Rich Seiber @RichSeiber
Maybe Rex is required to play Sanchez during Hispanic heritage month.
I tweeted this last night after the Jets embarrassing 34-0 loss to the San Francisco 49ers. A game in which quarterback Mark Sanchez threw for only 103 yards on 13 of 29 passing. He completed just 44% of his passes and threw one interception.
By all accounts, that is a horrendous performance by your starting play caller. And yet, Head Coach Rex Ryan refuses to entertain thoughts of replacing Sanchez with back up Tim Tebow.
"I'm not ready to make a quarterback change," Ryan said after the loss. "Obviously we've got to get better play at quarterback, and we got to get better play at a lot of things. Mark's the answer at quarterback."
Many media pundits, including this one, disagree. Football Night in America’s Rodney Harrison is among the more prominent ones.
“Last week the Jets’ offense struggled against the Miami Dolphins,” said Harrison on the highest rated TV show in America. “They didn’t score a point today. The morale of the team is low,” he continued. “It’s time. They need a spark. Tim Tebow will give them that spark.”
Yet he can’t provide that spark if he’s not given the opportunity. So why won’t Rex make the move? I have one interesting theory.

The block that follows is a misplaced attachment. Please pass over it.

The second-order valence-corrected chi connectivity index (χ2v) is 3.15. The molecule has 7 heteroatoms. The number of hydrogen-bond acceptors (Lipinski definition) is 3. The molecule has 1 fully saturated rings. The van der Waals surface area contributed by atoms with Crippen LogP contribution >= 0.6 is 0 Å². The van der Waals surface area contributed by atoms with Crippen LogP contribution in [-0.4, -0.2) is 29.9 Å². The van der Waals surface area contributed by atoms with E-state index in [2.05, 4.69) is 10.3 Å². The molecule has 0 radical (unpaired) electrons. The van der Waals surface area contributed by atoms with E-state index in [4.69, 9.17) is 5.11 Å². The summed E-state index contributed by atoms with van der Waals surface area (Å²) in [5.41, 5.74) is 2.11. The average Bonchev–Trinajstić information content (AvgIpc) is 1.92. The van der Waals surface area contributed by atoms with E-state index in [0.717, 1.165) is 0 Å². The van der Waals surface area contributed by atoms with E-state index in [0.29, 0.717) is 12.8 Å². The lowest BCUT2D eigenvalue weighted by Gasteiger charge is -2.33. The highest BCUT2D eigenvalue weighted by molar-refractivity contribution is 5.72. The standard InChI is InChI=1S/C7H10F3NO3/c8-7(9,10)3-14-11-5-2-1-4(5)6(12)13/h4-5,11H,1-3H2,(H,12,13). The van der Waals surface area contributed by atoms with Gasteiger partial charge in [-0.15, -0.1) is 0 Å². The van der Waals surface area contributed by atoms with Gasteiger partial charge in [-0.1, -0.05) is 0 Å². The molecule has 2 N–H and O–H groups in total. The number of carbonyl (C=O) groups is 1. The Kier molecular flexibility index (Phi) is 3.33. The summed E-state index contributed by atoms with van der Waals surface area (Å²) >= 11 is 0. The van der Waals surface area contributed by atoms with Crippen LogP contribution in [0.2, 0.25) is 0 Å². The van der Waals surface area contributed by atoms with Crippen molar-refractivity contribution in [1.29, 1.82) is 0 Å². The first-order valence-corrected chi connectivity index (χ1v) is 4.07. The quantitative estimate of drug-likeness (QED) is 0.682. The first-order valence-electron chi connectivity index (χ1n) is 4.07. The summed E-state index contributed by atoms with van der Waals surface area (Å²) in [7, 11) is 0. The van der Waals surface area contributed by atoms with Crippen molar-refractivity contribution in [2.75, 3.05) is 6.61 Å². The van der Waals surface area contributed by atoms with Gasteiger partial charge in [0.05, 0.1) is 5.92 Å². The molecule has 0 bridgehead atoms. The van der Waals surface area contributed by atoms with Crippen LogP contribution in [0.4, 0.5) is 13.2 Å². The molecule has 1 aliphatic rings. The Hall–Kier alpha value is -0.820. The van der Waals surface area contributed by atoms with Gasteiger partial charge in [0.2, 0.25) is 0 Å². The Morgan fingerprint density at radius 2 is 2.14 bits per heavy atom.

You may remember a Monday Night Football game a few Octobers ago on ESPN. The NFL was just starting its push to gain more Hispanic viewers and fans. The league was celebrating Hispanic Heritage Month. During that MNF broadcast, Sanchez was touted as one of the leading Hispanic players who could help the league reach out and woo this growing constituency.
That celebration of Hispanic Heritage Month continues in 2012. You may have noticed that every stadium has the “Football Americano” slogan painted on the grass. The NFL is involved in a full-fledged effort to broaden the appeal of professional football to the Latino community and other cultures.
And there’s nothing wrong with that. Unless it means the league is putting pressure on coaches and teams to promote certain players by granting them unearned exposure and playing time.
I have no proof that this is indeed what is happening. It is just a theory. But the NFL seems invested in seeing Sanchez succeed. How far might that investment take them?